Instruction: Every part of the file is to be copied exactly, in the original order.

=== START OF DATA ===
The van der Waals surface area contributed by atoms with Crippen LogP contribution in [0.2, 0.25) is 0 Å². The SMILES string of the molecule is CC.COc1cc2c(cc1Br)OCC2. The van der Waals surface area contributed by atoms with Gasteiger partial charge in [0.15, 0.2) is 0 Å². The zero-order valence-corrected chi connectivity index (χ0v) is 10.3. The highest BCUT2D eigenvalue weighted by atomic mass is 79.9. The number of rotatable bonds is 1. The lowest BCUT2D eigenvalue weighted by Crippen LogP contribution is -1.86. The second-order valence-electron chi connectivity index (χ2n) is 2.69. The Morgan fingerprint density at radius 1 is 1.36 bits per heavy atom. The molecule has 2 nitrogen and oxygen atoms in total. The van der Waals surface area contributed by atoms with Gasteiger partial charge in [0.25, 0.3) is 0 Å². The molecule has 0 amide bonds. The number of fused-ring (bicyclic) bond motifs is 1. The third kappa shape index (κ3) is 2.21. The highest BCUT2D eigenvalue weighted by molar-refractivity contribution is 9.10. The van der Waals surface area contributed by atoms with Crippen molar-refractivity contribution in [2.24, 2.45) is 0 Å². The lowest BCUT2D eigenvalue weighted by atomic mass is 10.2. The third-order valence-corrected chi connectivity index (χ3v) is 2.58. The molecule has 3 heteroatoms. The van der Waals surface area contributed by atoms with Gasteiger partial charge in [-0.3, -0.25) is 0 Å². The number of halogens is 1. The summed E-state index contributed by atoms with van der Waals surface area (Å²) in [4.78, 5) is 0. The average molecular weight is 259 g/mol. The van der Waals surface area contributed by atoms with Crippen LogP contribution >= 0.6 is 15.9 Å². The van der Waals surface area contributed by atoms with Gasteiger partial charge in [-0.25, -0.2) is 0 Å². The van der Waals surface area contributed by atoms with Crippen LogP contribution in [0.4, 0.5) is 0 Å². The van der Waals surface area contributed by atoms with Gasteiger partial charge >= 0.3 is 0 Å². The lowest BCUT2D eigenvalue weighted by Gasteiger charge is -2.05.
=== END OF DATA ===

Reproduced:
The van der Waals surface area contributed by atoms with Crippen LogP contribution in [0.2, 0.25) is 0 Å². The SMILES string of the molecule is CC.COc1cc2c(cc1Br)OCC2. The van der Waals surface area contributed by atoms with Gasteiger partial charge in [0.15, 0.2) is 0 Å². The zero-order valence-corrected chi connectivity index (χ0v) is 10.3. The highest BCUT2D eigenvalue weighted by atomic mass is 79.9. The number of rotatable bonds is 1. The lowest BCUT2D eigenvalue weighted by Crippen LogP contribution is -1.86. The second-order valence-electron chi connectivity index (χ2n) is 2.69. The Morgan fingerprint density at radius 1 is 1.36 bits per heavy atom. The molecule has 2 nitrogen and oxygen atoms in total. The van der Waals surface area contributed by atoms with Gasteiger partial charge in [0.25, 0.3) is 0 Å². The molecule has 0 amide bonds. The number of fused-ring (bicyclic) bond motifs is 1. The third kappa shape index (κ3) is 2.21. The highest BCUT2D eigenvalue weighted by molar-refractivity contribution is 9.10. The van der Waals surface area contributed by atoms with Crippen molar-refractivity contribution in [2.24, 2.45) is 0 Å². The lowest BCUT2D eigenvalue weighted by atomic mass is 10.2. The third-order valence-corrected chi connectivity index (χ3v) is 2.58. The molecule has 3 heteroatoms. The van der Waals surface area contributed by atoms with Gasteiger partial charge in [-0.3, -0.25) is 0 Å². The number of halogens is 1. The summed E-state index contributed by atoms with van der Waals surface area (Å²) in [4.78, 5) is 0. The average molecular weight is 259 g/mol. The van der Waals surface area contributed by atoms with Crippen LogP contribution >= 0.6 is 15.9 Å². The van der Waals surface area contributed by atoms with Gasteiger partial charge in [-0.25, -0.2) is 0 Å². The van der Waals surface area contributed by atoms with Crippen LogP contribution in [0.4, 0.5) is 0 Å². The van der Waals surface area contributed by atoms with Gasteiger partial charge >= 0.3 is 0 Å². The lowest BCUT2D eigenvalue weighted by Gasteiger charge is -2.05.